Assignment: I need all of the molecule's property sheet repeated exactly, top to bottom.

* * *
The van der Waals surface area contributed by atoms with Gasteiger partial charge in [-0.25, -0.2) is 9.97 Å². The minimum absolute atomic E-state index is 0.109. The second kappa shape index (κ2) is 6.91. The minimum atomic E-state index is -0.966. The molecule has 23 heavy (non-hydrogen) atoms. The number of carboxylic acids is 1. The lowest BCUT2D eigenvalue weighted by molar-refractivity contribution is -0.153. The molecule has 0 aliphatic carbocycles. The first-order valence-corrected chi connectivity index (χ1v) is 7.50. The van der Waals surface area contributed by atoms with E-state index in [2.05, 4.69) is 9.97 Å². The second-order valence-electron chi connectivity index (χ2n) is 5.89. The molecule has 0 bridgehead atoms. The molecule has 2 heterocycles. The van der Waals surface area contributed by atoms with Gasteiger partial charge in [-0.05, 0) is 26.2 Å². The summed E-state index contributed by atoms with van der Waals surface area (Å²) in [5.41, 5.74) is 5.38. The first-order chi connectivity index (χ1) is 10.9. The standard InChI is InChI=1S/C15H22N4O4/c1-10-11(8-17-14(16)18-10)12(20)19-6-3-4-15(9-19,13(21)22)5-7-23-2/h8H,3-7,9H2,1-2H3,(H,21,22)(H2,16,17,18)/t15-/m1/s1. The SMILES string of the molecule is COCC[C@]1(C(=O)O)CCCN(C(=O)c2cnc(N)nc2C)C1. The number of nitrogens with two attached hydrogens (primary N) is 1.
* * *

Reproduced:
The van der Waals surface area contributed by atoms with Gasteiger partial charge in [-0.25, -0.2) is 9.97 Å². The minimum absolute atomic E-state index is 0.109. The second kappa shape index (κ2) is 6.91. The minimum atomic E-state index is -0.966. The molecule has 23 heavy (non-hydrogen) atoms. The number of carboxylic acids is 1. The lowest BCUT2D eigenvalue weighted by molar-refractivity contribution is -0.153. The molecule has 0 aliphatic carbocycles. The first-order valence-corrected chi connectivity index (χ1v) is 7.50. The van der Waals surface area contributed by atoms with E-state index in [2.05, 4.69) is 9.97 Å². The second-order valence-electron chi connectivity index (χ2n) is 5.89. The molecule has 0 bridgehead atoms. The molecule has 2 heterocycles. The van der Waals surface area contributed by atoms with Gasteiger partial charge in [-0.05, 0) is 26.2 Å². The summed E-state index contributed by atoms with van der Waals surface area (Å²) in [5.41, 5.74) is 5.38. The first-order chi connectivity index (χ1) is 10.9. The standard InChI is InChI=1S/C15H22N4O4/c1-10-11(8-17-14(16)18-10)12(20)19-6-3-4-15(9-19,13(21)22)5-7-23-2/h8H,3-7,9H2,1-2H3,(H,21,22)(H2,16,17,18)/t15-/m1/s1. The SMILES string of the molecule is COCC[C@]1(C(=O)O)CCCN(C(=O)c2cnc(N)nc2C)C1. The number of nitrogens with two attached hydrogens (primary N) is 1.